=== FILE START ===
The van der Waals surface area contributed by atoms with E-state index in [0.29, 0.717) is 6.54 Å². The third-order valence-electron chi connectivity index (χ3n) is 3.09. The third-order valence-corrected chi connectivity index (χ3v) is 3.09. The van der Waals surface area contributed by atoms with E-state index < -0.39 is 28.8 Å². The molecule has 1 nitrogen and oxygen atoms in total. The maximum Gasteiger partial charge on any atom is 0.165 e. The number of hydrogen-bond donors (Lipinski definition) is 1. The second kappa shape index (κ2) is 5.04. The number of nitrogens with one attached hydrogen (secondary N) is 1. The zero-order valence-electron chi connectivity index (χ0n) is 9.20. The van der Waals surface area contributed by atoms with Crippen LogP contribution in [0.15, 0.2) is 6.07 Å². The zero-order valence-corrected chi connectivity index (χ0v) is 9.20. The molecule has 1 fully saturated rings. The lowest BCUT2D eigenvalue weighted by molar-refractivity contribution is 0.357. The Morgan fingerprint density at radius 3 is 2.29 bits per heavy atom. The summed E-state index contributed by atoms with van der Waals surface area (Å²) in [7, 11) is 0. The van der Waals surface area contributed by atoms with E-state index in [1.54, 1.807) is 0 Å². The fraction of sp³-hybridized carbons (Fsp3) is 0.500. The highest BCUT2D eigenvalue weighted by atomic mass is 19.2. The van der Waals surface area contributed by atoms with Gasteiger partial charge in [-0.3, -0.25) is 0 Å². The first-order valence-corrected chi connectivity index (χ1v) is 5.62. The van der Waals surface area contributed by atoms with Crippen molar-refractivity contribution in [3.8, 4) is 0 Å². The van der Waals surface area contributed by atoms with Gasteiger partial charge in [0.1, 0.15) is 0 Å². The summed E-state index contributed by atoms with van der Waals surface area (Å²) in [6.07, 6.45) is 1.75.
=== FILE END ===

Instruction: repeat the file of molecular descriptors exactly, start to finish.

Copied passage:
The van der Waals surface area contributed by atoms with E-state index in [0.29, 0.717) is 6.54 Å². The third-order valence-electron chi connectivity index (χ3n) is 3.09. The third-order valence-corrected chi connectivity index (χ3v) is 3.09. The van der Waals surface area contributed by atoms with E-state index < -0.39 is 28.8 Å². The molecule has 1 nitrogen and oxygen atoms in total. The maximum Gasteiger partial charge on any atom is 0.165 e. The number of hydrogen-bond donors (Lipinski definition) is 1. The second kappa shape index (κ2) is 5.04. The number of nitrogens with one attached hydrogen (secondary N) is 1. The zero-order valence-electron chi connectivity index (χ0n) is 9.20. The van der Waals surface area contributed by atoms with Crippen LogP contribution in [0.15, 0.2) is 6.07 Å². The zero-order valence-corrected chi connectivity index (χ0v) is 9.20. The molecule has 1 fully saturated rings. The lowest BCUT2D eigenvalue weighted by molar-refractivity contribution is 0.357. The Morgan fingerprint density at radius 3 is 2.29 bits per heavy atom. The summed E-state index contributed by atoms with van der Waals surface area (Å²) in [7, 11) is 0. The van der Waals surface area contributed by atoms with E-state index in [1.54, 1.807) is 0 Å². The fraction of sp³-hybridized carbons (Fsp3) is 0.500. The highest BCUT2D eigenvalue weighted by atomic mass is 19.2. The van der Waals surface area contributed by atoms with Gasteiger partial charge in [-0.3, -0.25) is 0 Å². The first-order valence-corrected chi connectivity index (χ1v) is 5.62. The van der Waals surface area contributed by atoms with Crippen molar-refractivity contribution in [3.8, 4) is 0 Å². The van der Waals surface area contributed by atoms with Gasteiger partial charge in [0.1, 0.15) is 0 Å². The summed E-state index contributed by atoms with van der Waals surface area (Å²) in [6.07, 6.45) is 1.75.